If you would like further explanation of some of the answers then please ask. I am failing as a blogger if people read the blog and are still none the wiser about the parsings.

  8. This felt harder than my completion time of 15 minutes would indicate. As mentioned the number of anagrams helped a lot. My biggest issue was 1a as I was unfamiliar with that definition of the answer, however once I broke the clue down it couldn’t be much else. The two clues that stood out for me today were 8a and 12d. LOI 4d
  9. I don’t know why I struggled with this today, but doing it at work in little blasts probably didn’t help, as I couldn’t get in a flow. I struggled with 1ac and 16ac for a while, whilst trying to spell NOMENCLATURE caused some issues! 14ac also took me a while, as I would pronounce the “c” in EXCEL, but I see where the setter is coming from. All in all, probably took me 30 mins. Gribb.
  10. Izetti always seems to me to have a different approach to all other setters. I can’t define it, but it always takes me a while to tune in. This was no dfferent although my time of around 40 mins is not exceptional for me. So maybe it is one of his easier ones.
    I was quite happy with PROSTRATED. Seems to me to fit “prostrated by grief”, say, admirably.
    PlayupPompey (they certainly did Saturday}
  11. 30 mins here, which is quick for Izetti. Like Jackkt I was hoping that this indicated a return to form, but on reflection I am forced to agree that the large number of anagrams helped make it one of his easier offerings. Invariant
  12. Forgive my below the belt pun for anyone with prostate issues. Found this tough but improvers completing this can attempt the main puzzle with some confidence. The cluing by Izetti is excellent. Thanks blogger. Oh, just under 15 mins for me which is a bit disappointing.
  13. No major problems with this one. Had to get pen and paper to solve my LOI, NOMENCLATURE. The NINETY/NOCTURNE crossing didn’t give me much trouble, although I needed the N_C_U crossers before it yielded. 8:30 in all. Thanks Izetti and mohn2.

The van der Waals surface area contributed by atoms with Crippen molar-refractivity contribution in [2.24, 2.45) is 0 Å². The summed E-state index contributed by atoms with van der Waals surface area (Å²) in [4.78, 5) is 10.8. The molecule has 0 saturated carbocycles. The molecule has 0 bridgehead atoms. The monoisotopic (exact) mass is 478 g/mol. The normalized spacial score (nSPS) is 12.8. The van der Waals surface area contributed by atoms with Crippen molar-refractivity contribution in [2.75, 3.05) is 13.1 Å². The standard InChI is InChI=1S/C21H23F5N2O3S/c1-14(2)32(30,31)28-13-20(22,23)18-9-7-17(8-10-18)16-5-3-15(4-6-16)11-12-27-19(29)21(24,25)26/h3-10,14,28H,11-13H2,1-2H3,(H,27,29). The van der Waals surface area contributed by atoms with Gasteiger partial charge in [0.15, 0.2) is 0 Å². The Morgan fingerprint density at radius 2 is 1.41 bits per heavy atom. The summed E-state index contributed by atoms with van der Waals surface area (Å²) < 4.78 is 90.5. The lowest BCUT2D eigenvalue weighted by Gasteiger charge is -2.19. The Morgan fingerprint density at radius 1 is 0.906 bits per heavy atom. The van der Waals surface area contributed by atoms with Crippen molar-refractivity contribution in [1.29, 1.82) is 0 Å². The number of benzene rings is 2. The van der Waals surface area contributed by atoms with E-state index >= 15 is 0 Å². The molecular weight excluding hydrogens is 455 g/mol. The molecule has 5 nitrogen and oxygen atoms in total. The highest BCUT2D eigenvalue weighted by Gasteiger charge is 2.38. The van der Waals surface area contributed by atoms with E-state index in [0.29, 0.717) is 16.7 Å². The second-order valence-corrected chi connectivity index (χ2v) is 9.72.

14. After Friday’s QC from Oran I spent part of Saturday in front of my computer watching the Irish Cup Final – a nice role to have. The BBC streamed it online.
    Quite a good watch but one-sided. A man called Oran is the manager of Coleraine. I presume he is not the setter, but who knows.
    As to today’s puzzle, I finished in 17 minutes. LOI was 13d after 16a. There were some testing clues but I agree with other comments that this was not the hardest puzzle from Izetti. As ever, some nice surfaces. I liked 12d and 15d amongst others.
    1. The current crossword editor of the Times is a Coleraine supporter, however I was under the impression that he used a different pseudonym (i.e. not Oran) for his Quicky setting. Hence I was left pondering whether he actually uses two Quicky pseudonyms, or if there are two different people from Coleraine (population: ~25,000) who both support the town’s football club and set Quick Cryptics for the Times.
  15. This was tough. Some clues were, for me, only possible with checkers in place, eg NOCTURNE and OVERT (another sports clue, grrr). And 2d, I think, should have ended “publicly” (surely if it’s off the record, you’re still talking about it, just privately?). But: I finished it eventually! Thanks to Izetti for giving me a headache and mohn2 for helping me out.
  16. In the main, I enjoyed and sailed along with this one. I always respect Izetti (Don, etc) as a rigorous (Ximenean) setter, with none of the sloppiness so frequently encountered nowadays. But although I eventually got 16ac I had no idea why. ‘In the auditorium’ was pushing it, I thought.
    1. “In the auditorium” is maybe not as obvious as something like “we hear” or “reportedly” and perhaps on a par with “on the radio” but not as oblique as “picked up”, all of which get regular use. In general I don’t think we get anywhere near the same variety of homophone indicators as we do for, say, anagram indicators, so I would cautiously welcome new ways of indicating such. Izetti has used this device at least twice before so it didn’t hold me up, but I can imagine that seeing it for the first time might send someone down the route of thinking it meant that a word for auditorium was acting as a container. Or is your objection more that “in the auditorium” is no more valid than, say, “in the kitchen”, since any old room could be considered as somewhere where you might hear something instead of reading it?